There's no way to monitor an address as looking at transaction data, it never reveals the addresses.
You can't just look up the address as it doesn't appear on the blockchain. You start from the TX data, and then check if any one-time output (one-time public key) belongs to some known address. For this, you need either:
- private view key + public spend key + public TX key (the recipient has all, public TX key is published with the TX)
- public view key + public spend key + private TX key (the sender has all, private TX key is generated at random for each TX the sender creates)
If you had the private view key, you can view if the address has received funds or not. But how would one do this in the cli if you had the private view key from a paper wallet?
That's right. You perform the above operation for each TX against the target private view key + address combination and look for matches. Technically, the private view key alone isn't enough, you need the public spend key as well (part of the address, anyway).
The CLI command is
monero-wallet-cli --generate-from-view-key <wallet_name>, and user is prompted for address, private view key and blockchain height to start the scan from (saves scan time if known height of first received TX, as the wallet skips all data before that height).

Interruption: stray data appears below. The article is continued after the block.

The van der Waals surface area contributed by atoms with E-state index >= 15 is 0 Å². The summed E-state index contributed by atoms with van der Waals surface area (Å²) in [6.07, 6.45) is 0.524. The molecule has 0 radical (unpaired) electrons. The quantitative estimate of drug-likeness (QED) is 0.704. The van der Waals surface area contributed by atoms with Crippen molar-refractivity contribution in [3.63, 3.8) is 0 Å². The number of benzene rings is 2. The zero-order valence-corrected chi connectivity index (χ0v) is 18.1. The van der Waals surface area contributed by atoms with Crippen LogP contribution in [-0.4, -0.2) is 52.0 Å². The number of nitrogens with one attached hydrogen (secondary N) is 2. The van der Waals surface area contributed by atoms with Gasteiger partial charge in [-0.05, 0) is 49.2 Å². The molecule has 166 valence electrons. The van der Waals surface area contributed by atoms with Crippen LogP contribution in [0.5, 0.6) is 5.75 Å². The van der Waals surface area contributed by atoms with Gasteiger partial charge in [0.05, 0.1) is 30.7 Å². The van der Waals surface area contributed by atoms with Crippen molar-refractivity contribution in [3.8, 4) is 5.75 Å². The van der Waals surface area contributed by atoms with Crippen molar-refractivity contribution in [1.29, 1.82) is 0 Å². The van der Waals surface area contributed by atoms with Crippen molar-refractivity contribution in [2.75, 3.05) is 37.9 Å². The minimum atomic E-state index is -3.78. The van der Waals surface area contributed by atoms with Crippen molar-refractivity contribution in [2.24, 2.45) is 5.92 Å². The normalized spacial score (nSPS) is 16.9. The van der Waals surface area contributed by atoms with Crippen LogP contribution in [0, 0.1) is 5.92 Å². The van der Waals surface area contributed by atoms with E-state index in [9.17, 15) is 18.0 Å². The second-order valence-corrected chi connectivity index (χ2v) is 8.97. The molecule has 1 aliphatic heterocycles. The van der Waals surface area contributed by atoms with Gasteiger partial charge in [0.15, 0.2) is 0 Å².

The apparent balance will be the sum of all outputs (one-time public keys) found in the TX-es. The wallet won't know if they're spent, and will show wrong balance if anything has actually been spent.
The monero address is the combination of the public view key and public send key combined, correct?
In addition, it's possible to monitor for potential spends from the wallet. Thing is, without the key image, you won't know if the output was actually spent by someone else, or it was just used as decoy and it was not the one getting actually spent. If some tool provided such service it could stress people out if they don't understand this :)
Consider you found some outputs A, B, and C at heights T1, T2, and T3 which belong to your wallet. You perform a full scan, and your balance will be shown as A+B+C. If you spent any of them, it won't matter as the wallet can't tell whether it was spent as to subtract it from the balance.
Now, how would a transaction spending from C look like?
Input = ring of (C, X1, X2, X3, X4) + key image I
Output = some new outputs O1 and O2
Thing is, one of (C, X1, X2, X3, X4) is linked to key image I, but you can't tell which one. If you use the wallet private key to reconstruct the one-time private key of output C, you would use that to generate some key image, and compare it against the one in the TX. If matching, it means the real output getting spent is C. If not, it means someone else included C in his ring and he is spending one of the remaining outputs in the ring - you can't tell which one, only that it's not yours.
So, if you monitor any appearance of C in some input of some TX, you could potentially detect spends. It's possible that you get a false positive.
However if you notice A, B and C appear in the same TX, chances are that someone did a
sweep_all of your wallet. It could be a false positive, but what are the odds of someone randomly picking all of A, B and C as decoys.